In a major policy shift for the Australian Government, immigration minister Scott Morrison has announced a boatload of 157 Tamil asylum seekers who’ve spent the last month at sea aboard the customs vessel Ocean Protector will be shifted to an immigration detention centre on the Australian mainland.
The decision comes as the full bench of the High Court is set to hear a claim on behalf of the group from August 5. The Court is looking at whether the Abbott government has the power to intercept and return the asylum seekers to another country, and this latest move throws the case into doubt. The government was embarrassed by the High Court earlier this month after it granted an injunction against attempts to return the group to Sri Lankan authorities.
Morrison denied his decision was influenced by the High Court case.
It seems the normally secretive minister was forced to reveal the move after The Guardian broke news of the plan this morning, but he refused to confirm details of the report or say where the group would be detained, adding it was “subject to operational consideration”. The Curtin detention centre in Western Australia is a likely destination.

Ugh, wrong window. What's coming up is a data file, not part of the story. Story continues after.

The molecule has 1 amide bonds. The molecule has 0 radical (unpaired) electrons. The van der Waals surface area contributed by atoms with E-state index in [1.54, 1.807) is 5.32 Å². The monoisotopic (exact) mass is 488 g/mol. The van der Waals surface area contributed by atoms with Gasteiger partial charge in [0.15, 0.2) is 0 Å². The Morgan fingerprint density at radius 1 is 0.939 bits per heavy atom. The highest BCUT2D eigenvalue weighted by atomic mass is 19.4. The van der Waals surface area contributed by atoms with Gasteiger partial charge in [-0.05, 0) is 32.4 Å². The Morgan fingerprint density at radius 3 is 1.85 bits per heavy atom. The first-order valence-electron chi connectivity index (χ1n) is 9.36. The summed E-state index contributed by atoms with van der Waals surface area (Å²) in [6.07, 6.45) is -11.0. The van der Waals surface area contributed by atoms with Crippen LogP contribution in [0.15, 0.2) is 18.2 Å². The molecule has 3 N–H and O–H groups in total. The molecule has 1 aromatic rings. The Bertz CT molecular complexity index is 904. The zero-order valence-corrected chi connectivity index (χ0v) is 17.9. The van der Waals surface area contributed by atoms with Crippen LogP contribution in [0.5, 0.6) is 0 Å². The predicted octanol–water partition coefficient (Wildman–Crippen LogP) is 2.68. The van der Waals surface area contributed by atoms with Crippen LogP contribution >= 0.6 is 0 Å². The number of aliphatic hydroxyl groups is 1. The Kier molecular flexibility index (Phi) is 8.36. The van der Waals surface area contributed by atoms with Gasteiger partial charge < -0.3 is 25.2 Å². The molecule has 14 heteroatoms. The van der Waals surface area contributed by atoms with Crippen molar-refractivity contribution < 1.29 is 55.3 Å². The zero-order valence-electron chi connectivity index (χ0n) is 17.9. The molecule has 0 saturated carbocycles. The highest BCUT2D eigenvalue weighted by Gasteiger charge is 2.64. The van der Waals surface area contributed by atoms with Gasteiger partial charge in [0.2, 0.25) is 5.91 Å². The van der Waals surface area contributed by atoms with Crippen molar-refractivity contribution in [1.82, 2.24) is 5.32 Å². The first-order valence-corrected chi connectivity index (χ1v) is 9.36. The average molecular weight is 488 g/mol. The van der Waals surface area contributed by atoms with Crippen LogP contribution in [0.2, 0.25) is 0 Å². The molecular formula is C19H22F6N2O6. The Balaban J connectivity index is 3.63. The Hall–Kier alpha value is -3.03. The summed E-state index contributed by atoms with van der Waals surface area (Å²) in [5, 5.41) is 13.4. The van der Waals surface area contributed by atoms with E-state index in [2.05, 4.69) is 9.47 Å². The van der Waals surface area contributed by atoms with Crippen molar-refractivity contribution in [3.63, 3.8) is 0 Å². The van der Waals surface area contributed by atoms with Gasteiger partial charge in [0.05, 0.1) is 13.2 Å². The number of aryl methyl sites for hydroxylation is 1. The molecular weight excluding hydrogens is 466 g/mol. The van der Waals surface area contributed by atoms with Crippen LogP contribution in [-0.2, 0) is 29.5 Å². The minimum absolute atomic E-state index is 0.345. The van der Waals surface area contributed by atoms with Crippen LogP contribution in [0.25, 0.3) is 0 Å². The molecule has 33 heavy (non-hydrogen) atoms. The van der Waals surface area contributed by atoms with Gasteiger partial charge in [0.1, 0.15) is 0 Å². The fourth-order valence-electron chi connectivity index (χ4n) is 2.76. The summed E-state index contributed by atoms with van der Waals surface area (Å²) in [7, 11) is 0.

Morrison said he was working with Indian officials who have agreed to take back any nationals and potentially also Sri Lankans who are Indian non-citizen residents. He had just returned from meetings in New Delhi and said moving the asylum seekers to the Australian mainland was so that Indian officials could assess their identities and take any nationals home.
“It is our intention those who can be returned should and must be returned,” Morrison said. “They won’t remain in Australia. They will not be resettled in Australia. That is the policy of the Australian Government and there is no change to our policy on any front and more importantly there is no change to our resolve.”
In response, Amnesty International said it welcomed the move to bring the group ashore month-long ocean imprisonment.
“This recent development shows that stranding a boatload of people in the middle of the sea, in an effort to ‘stop the boats’, has achieved nothing,” said Graeme McGregor, Amnesty International’s Refugee Campaign Coordinator. “All it has done is prolong and exacerbate the suffering of more than 150 asylum seekers and their families.
“We strongly oppose the involuntary return of asylum seekers to any country that hasn’t signed the UN Refugee Convention,” he said.
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